Organise Your Time

Stoic State of Mind #1

This post will look at how to organise your time. But, first, an introduction. At some point in the past few years, our paths crossed and you accepted an invitation to arrive here in my online homes — my email list, my blog. I am grateful for your visit.

How much time do you have?

I am also aware that your time is limited. After all, you are human and your lifespan is ridiculously short. If you’re lucky, and you live to 90, you’ll get around 4,700 weeks. 

How many of those weeks do you have left? Do you want to spend some of that time with me? 

Maybe you already know you can’t stay. You will scroll down to the end of this email and unsubscribe. Goodbye, dear friend. I wish you an excellent life! If our paths cross again in the future, I shall be happy to see you again!

Maybe you are not sure if you should stay or you should go. You might find my email mildly interesting. You might like me as a person. But that might not be enough. Remember, you only have one short life . . .  

How to organise your time according to Warren Buffet

Look, here’s something that might help. 

It is a story attributed to Warren Buffet which I found in Oliver Burkeman’s Four Thousand Weeks: Time Management for Mortals. 

Here’s how Burkeman tells the story. 

Warren Buffet’s personal pilot asks him how to set priorities. Buffet tells the pilot: “Make a list of the top 25 things you want in life.” Next, Buffet says, “arrange that list in order of most important to least important.” Next, “the top five items on your list should be those around which you organise your time.” And finally, and this is what changes everything– Finally, “actively avoid all the other things on your list.” 

Make a list. Organise time around the top 5. Actively avoid the rest.

Try it. Whether you make a list or not, or whether you choose the top five or some other number, the underlying point is important. Train yourself to say no even to those things which might seem mildly interesting and attractive, those things which seem like an opportunity, like a good idea. And focus only on those things which will directly feed the excellent life you really want; your life, not anyone else’s. The life you were born to lead. 

Should you subscribe to Stoic State of Mind or should you actively avoid it?

Please subscribe and stay if your TOP 5 wants include:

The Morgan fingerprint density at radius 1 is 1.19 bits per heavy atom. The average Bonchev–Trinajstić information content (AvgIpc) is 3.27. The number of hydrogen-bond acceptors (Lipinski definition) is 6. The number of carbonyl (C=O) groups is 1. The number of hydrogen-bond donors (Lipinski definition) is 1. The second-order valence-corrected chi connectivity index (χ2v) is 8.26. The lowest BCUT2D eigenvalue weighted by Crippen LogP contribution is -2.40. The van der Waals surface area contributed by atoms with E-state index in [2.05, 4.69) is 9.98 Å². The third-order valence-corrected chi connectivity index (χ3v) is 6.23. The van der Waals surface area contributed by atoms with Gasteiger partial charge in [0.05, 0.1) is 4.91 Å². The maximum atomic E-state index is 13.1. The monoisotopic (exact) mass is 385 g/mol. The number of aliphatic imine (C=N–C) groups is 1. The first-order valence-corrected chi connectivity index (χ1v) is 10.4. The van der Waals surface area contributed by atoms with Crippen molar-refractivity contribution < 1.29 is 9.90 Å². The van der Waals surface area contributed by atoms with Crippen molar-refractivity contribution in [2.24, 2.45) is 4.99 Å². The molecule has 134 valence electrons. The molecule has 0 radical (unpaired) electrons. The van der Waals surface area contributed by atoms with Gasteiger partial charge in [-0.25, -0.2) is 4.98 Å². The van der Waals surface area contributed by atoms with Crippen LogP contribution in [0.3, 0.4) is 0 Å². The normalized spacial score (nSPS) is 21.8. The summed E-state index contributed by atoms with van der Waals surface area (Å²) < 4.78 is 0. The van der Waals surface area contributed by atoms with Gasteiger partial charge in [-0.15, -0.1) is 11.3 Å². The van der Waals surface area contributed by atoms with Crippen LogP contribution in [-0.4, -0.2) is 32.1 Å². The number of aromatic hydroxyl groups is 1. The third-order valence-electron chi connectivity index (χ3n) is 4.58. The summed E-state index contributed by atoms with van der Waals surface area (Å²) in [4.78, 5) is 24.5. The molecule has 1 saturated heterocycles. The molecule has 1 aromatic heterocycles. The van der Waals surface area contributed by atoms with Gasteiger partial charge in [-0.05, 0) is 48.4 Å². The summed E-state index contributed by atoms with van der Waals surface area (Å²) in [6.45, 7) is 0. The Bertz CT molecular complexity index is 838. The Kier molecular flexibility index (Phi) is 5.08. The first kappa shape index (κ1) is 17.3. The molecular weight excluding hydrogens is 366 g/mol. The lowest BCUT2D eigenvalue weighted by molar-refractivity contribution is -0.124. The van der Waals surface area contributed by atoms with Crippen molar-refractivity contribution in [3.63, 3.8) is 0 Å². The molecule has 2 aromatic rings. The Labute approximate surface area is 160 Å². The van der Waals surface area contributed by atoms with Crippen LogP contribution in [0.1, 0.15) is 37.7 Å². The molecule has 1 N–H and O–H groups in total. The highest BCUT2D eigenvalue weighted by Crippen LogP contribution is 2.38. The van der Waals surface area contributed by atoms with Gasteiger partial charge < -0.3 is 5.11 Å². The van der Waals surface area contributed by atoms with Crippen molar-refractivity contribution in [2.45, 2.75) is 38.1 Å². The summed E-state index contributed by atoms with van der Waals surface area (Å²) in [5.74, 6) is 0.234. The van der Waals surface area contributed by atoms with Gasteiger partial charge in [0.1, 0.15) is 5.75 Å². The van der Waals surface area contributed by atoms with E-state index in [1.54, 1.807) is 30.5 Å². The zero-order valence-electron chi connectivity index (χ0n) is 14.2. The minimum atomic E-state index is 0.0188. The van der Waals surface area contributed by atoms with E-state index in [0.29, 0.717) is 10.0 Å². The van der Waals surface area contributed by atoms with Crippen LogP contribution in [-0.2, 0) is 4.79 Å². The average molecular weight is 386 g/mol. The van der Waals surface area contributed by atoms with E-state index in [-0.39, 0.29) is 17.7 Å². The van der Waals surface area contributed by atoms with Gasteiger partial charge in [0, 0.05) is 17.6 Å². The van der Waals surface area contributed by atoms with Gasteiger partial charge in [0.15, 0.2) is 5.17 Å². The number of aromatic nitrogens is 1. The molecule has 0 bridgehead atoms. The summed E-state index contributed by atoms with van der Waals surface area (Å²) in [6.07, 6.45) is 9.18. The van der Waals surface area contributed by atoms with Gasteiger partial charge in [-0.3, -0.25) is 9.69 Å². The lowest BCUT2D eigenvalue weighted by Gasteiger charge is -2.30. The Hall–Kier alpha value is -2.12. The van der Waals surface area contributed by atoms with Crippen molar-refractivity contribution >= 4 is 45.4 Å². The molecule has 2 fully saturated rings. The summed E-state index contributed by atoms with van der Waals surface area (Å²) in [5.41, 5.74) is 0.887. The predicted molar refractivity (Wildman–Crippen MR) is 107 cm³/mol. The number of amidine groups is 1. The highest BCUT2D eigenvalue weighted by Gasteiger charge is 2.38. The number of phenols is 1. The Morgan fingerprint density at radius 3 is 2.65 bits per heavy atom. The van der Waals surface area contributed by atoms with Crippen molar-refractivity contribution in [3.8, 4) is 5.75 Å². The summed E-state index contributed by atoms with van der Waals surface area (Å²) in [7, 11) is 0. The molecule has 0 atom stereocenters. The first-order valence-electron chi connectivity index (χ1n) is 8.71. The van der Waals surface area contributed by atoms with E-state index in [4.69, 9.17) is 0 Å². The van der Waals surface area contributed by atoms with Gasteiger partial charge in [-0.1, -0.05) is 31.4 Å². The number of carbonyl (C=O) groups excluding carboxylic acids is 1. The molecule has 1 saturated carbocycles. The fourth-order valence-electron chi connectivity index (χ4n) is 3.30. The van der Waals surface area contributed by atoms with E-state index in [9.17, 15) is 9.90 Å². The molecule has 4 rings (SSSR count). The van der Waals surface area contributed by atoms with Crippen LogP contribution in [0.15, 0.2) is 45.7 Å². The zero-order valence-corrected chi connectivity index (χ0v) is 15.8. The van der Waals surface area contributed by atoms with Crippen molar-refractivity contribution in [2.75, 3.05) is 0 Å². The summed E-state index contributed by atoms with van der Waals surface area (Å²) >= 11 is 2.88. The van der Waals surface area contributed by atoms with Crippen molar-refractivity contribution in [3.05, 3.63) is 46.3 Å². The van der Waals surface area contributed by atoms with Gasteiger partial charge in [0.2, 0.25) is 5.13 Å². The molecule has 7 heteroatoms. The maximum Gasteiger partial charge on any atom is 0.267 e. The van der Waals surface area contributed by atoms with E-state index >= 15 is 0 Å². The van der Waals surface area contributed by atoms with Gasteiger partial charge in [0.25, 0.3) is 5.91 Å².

• Claiming authority over my life story (with the guidance of the ancient and modern wisdom of the Stoics and other aligned philosophies) and to start living with a deep purpose and meaning that aligns with who I am; the roles I have been assigned or chosen; and what my natural talents are
  • Dedicating time to serve and care for my family, community, planet
  • Creating and nurturing a habit of studying, writing, and training my mind to enhance my natural superpowers of wisdom, courage, moderation, and justice
  • Writing and/or rewriting my life story to examine myself, heal myself, and transform myself
  • Embracing my personal death so that I can focus on living well (through therapeutic writing, bibliotherapy, grief and death writing, death cleaning, preparing my will and funeral, and writing my memoir or book so that I may leave a legacy of personal wisdom)

On Sundays, I’ll email and post here the ‘Stoic State of Mind’ newsletter, which will include a short meditation and an exercise (see below). 

I’ll send some more news about some of the other activities I have planned for 2023. I briefly introduced them in my previous email here.

Let me know how you go with the below exercise. Just send me an email! I may be slow, but I reply to all my emails.

Stoic State of Mind – Exercise:

Use Google to search for the death clock which calculates (statistically) how much time you have left. (There are a number of these online.)
While the clock is ticking, make a list of the top 25 things you want in life.
Arrange that list in order of the most important to least important. 
Organise your time so that you focus only on those top five. You can start by scheduling just 5 minutes a day for each of your top five.
Actively avoid all the other things on your list. You can start by deleting phone apps, cancelling subscriptions, blocking out your calendar with your top 5 so that there’s no opportunity to schedule the other activities and start talking to family and friends about this.